Page 3










(Flotsam and Jetsam. Continued from page 3)
> The request of Cura-
qao political leader, An-
thony Godett, jailed for
corrupt practices, to
exchange prison for
electronic surveillance
was denied last week.
Acting Justice Minister
Omayra Leeflang wrote
that contrary to what was
mentioned in Godett's
request, the electronic
surveillance program
(ankle bracelet) is not
used to reduce time served by six months.
No more than 15% of the sentence can be
involved. Godett's sentence amounts to
10 months or 300 days, minus 32 days
spent in pre-trial detention. If the regular
10% early release is applied, this leaves
238 days to be served. Since the prisoner
is already at the threshold of being re-
leased, he does not qualify for a sentence
reduction or electronic surveillance,"
Leeflang wrote.

> Seven persons were arrested in
Bonaire, Aruba and Curacao for drug
trafficking on board KLM flights from
the Netherlands Antilles to the Nether-
lands. Four of the seven persons detained
worked at Flamingo Airport in Bonaire as
cleaners, baggage handlers and security
personnel for a private company.
The Bonaire Prosecutor ordered the
arrests of (initials) S.F.M. (36), L.L.C.
(21), C. (29) and a woman, A.G.T. (30)
of the Dominican Republic. Two arrests
were made in Aruba; both N.P.L.R (44)
and P.L.C. (29) were Bonaire residents
who had traveled to Amnba The seventh


arrest was in Curamao, where R.A.N.E.
(27) was detained. Police are continuing
the investigation.

> In Curacao, press photographers and
journalists will receive e-mails with the
latest police news on their Blackberry
phones. When police introduced the new
"Chuchubi" communications system, the
local newspapers had great difficulty fol-
lowing the police news. In Bonaire police
scanners are of some use and formal po-
lice announcements are sent by email.

> The US population surpassed 300
million people, the US Census Bureau
said on Tuesday. The Census Bureau
keeps count of the estimated number of
Americans based on the birth rate, death
rate and immigration rate and says the US
adds another person to its population
every 11 seconds.
There currently are about 34.3 million
foreign-born people living in the US,
comprising about 12% of the country's
total population. Mexico is the leading
country of origin. In 1967, there were
about 9.7 million foreign-born people in
the US, comprising about 5% of the total
population. At the time, the largest num-
ber of foreign-born people came from
Italy.
Americans now live an average of 77.8
years, compared to 70.5 years in 1967.
The population is also aging, with about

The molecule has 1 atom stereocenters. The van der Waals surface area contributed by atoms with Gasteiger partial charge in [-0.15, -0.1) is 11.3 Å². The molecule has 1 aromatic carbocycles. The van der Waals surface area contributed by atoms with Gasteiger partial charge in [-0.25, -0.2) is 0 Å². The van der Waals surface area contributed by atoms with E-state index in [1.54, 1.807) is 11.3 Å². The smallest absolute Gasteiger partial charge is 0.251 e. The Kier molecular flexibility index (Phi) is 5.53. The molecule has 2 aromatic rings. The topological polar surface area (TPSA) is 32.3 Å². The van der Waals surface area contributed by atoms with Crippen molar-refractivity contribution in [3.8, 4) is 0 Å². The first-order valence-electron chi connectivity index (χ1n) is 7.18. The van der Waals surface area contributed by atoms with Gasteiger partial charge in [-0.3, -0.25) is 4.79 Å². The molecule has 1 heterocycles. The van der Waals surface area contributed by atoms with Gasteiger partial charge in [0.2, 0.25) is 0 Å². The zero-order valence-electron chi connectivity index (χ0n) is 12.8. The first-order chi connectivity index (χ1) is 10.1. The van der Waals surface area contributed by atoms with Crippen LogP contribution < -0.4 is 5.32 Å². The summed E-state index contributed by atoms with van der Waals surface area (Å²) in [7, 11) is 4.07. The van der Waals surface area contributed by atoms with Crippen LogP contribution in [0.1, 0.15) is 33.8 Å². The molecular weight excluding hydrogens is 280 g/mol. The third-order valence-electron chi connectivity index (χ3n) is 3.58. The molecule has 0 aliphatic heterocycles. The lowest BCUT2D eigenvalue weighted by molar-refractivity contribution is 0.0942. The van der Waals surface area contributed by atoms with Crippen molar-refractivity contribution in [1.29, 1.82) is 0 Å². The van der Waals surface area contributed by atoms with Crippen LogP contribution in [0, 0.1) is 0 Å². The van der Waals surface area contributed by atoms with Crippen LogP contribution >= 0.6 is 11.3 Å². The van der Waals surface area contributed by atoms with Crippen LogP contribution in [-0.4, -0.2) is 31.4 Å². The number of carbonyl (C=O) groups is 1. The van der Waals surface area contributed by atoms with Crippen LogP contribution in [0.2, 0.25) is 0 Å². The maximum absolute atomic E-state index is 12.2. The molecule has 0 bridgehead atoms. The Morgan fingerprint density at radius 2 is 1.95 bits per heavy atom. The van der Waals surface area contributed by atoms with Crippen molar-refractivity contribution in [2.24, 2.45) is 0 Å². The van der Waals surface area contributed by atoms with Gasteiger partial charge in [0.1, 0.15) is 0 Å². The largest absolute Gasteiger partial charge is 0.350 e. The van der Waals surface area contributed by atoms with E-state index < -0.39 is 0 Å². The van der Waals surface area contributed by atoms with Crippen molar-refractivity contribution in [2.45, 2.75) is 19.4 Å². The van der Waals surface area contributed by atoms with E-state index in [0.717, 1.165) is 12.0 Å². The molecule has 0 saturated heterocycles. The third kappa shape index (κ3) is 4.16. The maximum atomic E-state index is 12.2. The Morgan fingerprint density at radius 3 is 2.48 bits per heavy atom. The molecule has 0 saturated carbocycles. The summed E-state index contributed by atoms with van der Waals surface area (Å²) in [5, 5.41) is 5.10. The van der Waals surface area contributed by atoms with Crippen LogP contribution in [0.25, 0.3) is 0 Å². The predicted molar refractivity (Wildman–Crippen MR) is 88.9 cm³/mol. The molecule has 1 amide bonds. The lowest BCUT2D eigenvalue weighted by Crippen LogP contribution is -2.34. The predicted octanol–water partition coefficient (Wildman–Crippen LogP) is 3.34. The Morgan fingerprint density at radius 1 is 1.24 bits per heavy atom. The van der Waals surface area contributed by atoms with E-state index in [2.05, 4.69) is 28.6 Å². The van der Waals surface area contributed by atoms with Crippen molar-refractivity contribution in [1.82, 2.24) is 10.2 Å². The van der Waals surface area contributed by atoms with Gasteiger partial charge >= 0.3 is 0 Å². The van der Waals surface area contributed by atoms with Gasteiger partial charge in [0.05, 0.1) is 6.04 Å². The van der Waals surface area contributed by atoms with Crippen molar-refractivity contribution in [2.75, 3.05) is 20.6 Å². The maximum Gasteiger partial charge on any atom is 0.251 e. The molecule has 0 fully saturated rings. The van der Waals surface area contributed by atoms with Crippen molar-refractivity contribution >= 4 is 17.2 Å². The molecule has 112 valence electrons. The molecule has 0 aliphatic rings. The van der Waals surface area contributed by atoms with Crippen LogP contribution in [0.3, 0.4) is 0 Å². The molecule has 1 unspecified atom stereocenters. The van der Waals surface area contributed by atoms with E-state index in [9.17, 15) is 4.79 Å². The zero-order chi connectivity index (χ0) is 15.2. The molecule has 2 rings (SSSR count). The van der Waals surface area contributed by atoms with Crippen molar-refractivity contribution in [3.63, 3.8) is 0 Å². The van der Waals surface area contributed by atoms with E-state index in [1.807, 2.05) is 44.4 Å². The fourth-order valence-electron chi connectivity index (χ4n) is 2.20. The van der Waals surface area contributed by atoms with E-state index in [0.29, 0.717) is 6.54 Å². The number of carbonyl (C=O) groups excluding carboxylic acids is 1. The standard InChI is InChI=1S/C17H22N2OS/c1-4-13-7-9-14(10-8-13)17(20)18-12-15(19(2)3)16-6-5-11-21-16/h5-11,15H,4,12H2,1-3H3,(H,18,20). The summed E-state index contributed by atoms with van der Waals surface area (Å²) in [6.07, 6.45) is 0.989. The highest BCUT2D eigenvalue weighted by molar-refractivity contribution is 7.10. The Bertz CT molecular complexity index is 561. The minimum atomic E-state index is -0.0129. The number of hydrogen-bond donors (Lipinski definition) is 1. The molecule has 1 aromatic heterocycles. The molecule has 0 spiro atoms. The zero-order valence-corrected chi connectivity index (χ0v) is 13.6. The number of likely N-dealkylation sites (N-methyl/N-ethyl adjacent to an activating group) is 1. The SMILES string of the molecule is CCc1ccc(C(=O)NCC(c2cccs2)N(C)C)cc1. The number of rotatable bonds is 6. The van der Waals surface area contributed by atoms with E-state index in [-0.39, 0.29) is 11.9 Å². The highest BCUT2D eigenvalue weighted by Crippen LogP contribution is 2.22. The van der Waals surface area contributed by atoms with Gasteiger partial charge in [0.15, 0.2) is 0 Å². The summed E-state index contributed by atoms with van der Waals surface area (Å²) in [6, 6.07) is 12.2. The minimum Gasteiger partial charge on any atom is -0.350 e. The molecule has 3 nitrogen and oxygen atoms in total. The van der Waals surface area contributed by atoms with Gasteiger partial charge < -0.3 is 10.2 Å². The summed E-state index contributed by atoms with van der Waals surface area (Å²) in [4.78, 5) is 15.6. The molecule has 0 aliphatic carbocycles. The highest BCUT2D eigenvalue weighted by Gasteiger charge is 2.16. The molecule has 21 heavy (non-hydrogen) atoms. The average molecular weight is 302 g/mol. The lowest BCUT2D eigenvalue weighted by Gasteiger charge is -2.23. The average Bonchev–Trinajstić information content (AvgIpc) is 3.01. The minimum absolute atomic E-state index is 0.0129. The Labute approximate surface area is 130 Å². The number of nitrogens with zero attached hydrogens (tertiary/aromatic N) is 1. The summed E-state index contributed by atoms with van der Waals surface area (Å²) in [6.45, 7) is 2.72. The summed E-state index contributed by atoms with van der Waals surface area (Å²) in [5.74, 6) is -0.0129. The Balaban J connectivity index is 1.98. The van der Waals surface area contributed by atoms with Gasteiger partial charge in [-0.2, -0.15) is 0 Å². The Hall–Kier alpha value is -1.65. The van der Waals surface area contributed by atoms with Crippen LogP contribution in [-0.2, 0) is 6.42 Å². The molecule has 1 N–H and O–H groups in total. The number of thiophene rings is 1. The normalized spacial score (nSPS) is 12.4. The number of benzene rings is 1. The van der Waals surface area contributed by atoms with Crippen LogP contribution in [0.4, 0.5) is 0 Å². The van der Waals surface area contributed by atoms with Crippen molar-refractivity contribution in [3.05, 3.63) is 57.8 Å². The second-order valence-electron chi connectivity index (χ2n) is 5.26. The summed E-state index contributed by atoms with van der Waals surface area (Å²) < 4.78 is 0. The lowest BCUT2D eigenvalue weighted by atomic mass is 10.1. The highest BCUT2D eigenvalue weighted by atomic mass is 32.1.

36.8 million people age 65 or older, com-
pared to 19.1 million in 1967.
There were 1,144 immigrants to Bon-
aire in 2005; Bonaire's population is esti-
mated close to 40% foreign born.

1 The carnival marchers ronmn. De


> Bonaire continues to gain popularity as a bicycling destination. Here are
Curacao's Off Road Valley Bikers enjoying Happy Hour at the Divi Flamingo
Balashi Beach Bar.


Jukduikers, will give away all the
money they collected from their spon-
sors and participants. The check will be
presented to the Foundation Project
(teens) and SEBIKI (children) at the E
Teras restaurant on Saturday, November
11, at 8 pm. Balashi will provide the beer.
All welcome.

> Lydia Duijn of the Bonaire Ani-
mal Shelter asked us to pass on the mes-
sage that the photos taken at the recent
dog wash are ready and that people can
pick them up at Warehouse Bonaire.

> If you like bicycling around Bon-
aire be sure to tell the councilman
(deputado) whom you elected in the last
Island Council election. He may be able
to expedite bicycle paths along Bonaire's
roads Now is a nerfect time while the


roadsides are torn up for cable installation


> This issue marks the first anniver-
sary of Wilna Groenenboom's series in
The Bonaire Reporter, "Antique Living
Houses of Bonaire," which has changed
the way many people view Bonaire's
traditional architecture. This week Sun-
belt Realty will celebrate its 12/2 year
Anniversary and present its new real es-
tate magazine which features her photo-
graphic work to set the themes for Bon-
aire's neighborhoods. Congratulations,
Wilna and congratulations, Sunbelt.
G./L. D.


Bonaire Reporter October 27 to November 3, 2006


Page 4











Student Contests Launched for


Astronaut Visit
-U S^a


Astronaut Bolden at the controls NASA photo


T wo student contests an essay contest and a poster/exhibit competition -
were launched this week in conjunction with the planned landing (by plane)
of former Astronaut Charles Bolden on Bonaire on 25 November. The contests are